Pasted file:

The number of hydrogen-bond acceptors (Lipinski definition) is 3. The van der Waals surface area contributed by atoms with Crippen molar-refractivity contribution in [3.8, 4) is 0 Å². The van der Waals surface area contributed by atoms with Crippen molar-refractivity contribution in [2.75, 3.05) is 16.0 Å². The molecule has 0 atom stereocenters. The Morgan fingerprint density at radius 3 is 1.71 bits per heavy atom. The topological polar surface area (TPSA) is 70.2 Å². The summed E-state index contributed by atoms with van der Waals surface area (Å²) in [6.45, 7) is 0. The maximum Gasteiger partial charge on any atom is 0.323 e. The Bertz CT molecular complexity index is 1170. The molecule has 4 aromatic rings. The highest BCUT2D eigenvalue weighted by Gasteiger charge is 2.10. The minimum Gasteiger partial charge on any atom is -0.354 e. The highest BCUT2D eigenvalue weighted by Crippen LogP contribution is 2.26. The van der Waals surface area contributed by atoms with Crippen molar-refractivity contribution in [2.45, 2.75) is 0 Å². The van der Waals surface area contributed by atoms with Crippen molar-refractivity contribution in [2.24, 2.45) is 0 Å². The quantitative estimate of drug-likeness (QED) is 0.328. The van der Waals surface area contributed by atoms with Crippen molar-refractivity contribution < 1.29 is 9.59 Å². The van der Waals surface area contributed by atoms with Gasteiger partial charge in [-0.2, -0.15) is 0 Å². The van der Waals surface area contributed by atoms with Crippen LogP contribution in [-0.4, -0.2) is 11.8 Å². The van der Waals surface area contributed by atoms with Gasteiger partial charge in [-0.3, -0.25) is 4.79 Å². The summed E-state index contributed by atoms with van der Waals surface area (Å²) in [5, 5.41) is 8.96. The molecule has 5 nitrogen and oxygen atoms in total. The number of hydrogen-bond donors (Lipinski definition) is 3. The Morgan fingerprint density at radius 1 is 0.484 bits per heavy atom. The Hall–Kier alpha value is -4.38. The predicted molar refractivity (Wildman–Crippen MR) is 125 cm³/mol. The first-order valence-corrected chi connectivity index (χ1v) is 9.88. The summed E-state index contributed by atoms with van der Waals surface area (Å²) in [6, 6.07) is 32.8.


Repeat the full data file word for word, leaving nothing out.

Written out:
The number of hydrogen-bond acceptors (Lipinski definition) is 3. The van der Waals surface area contributed by atoms with Crippen molar-refractivity contribution in [3.8, 4) is 0 Å². The van der Waals surface area contributed by atoms with Crippen molar-refractivity contribution in [2.75, 3.05) is 16.0 Å². The molecule has 0 atom stereocenters. The Morgan fingerprint density at radius 3 is 1.71 bits per heavy atom. The topological polar surface area (TPSA) is 70.2 Å². The summed E-state index contributed by atoms with van der Waals surface area (Å²) in [6.45, 7) is 0. The maximum Gasteiger partial charge on any atom is 0.323 e. The Bertz CT molecular complexity index is 1170. The molecule has 4 aromatic rings. The highest BCUT2D eigenvalue weighted by Gasteiger charge is 2.10. The minimum Gasteiger partial charge on any atom is -0.354 e. The highest BCUT2D eigenvalue weighted by Crippen LogP contribution is 2.26. The van der Waals surface area contributed by atoms with Crippen molar-refractivity contribution in [2.45, 2.75) is 0 Å². The van der Waals surface area contributed by atoms with Crippen molar-refractivity contribution in [2.24, 2.45) is 0 Å². The quantitative estimate of drug-likeness (QED) is 0.328. The van der Waals surface area contributed by atoms with Crippen molar-refractivity contribution < 1.29 is 9.59 Å². The van der Waals surface area contributed by atoms with Gasteiger partial charge in [-0.2, -0.15) is 0 Å². The van der Waals surface area contributed by atoms with Crippen LogP contribution in [-0.4, -0.2) is 11.8 Å². The van der Waals surface area contributed by atoms with Gasteiger partial charge in [-0.3, -0.25) is 4.79 Å². The summed E-state index contributed by atoms with van der Waals surface area (Å²) in [5, 5.41) is 8.96. The molecule has 5 nitrogen and oxygen atoms in total. The number of hydrogen-bond donors (Lipinski definition) is 3. The Morgan fingerprint density at radius 1 is 0.484 bits per heavy atom. The Hall–Kier alpha value is -4.38. The predicted molar refractivity (Wildman–Crippen MR) is 125 cm³/mol. The first-order valence-corrected chi connectivity index (χ1v) is 9.88. The summed E-state index contributed by atoms with van der Waals surface area (Å²) in [6, 6.07) is 32.8.